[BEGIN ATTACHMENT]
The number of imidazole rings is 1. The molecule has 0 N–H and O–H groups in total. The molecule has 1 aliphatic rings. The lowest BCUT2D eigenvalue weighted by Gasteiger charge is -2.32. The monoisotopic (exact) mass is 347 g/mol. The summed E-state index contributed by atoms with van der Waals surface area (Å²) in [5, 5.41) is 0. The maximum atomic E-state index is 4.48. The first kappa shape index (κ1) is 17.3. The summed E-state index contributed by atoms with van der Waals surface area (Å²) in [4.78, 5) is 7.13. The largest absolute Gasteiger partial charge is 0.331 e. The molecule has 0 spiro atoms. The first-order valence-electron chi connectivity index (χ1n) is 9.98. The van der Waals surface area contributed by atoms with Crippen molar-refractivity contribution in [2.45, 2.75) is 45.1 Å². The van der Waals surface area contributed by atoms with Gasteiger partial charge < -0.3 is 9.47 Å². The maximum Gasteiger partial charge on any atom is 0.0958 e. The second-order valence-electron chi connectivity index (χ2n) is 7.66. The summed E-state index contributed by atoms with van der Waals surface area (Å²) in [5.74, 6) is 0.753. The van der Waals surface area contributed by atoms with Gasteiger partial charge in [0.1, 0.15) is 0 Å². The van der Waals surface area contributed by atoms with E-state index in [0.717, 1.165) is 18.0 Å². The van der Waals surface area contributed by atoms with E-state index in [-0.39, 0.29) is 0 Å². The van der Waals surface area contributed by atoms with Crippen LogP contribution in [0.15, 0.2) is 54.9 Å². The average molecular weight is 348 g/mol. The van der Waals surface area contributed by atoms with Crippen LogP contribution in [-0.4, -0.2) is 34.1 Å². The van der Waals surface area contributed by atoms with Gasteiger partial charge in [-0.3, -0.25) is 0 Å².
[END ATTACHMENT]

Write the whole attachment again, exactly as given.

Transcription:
The number of imidazole rings is 1. The molecule has 0 N–H and O–H groups in total. The molecule has 1 aliphatic rings. The lowest BCUT2D eigenvalue weighted by Gasteiger charge is -2.32. The monoisotopic (exact) mass is 347 g/mol. The summed E-state index contributed by atoms with van der Waals surface area (Å²) in [5, 5.41) is 0. The maximum atomic E-state index is 4.48. The first kappa shape index (κ1) is 17.3. The summed E-state index contributed by atoms with van der Waals surface area (Å²) in [4.78, 5) is 7.13. The largest absolute Gasteiger partial charge is 0.331 e. The molecule has 0 spiro atoms. The first-order valence-electron chi connectivity index (χ1n) is 9.98. The van der Waals surface area contributed by atoms with Crippen molar-refractivity contribution in [2.45, 2.75) is 45.1 Å². The van der Waals surface area contributed by atoms with Gasteiger partial charge < -0.3 is 9.47 Å². The maximum Gasteiger partial charge on any atom is 0.0958 e. The second-order valence-electron chi connectivity index (χ2n) is 7.66. The summed E-state index contributed by atoms with van der Waals surface area (Å²) in [5.74, 6) is 0.753. The van der Waals surface area contributed by atoms with Gasteiger partial charge in [0.1, 0.15) is 0 Å². The van der Waals surface area contributed by atoms with E-state index in [0.717, 1.165) is 18.0 Å². The van der Waals surface area contributed by atoms with E-state index in [-0.39, 0.29) is 0 Å². The van der Waals surface area contributed by atoms with Crippen LogP contribution in [0.15, 0.2) is 54.9 Å². The average molecular weight is 348 g/mol. The van der Waals surface area contributed by atoms with Crippen LogP contribution in [-0.4, -0.2) is 34.1 Å². The van der Waals surface area contributed by atoms with Gasteiger partial charge in [-0.3, -0.25) is 0 Å².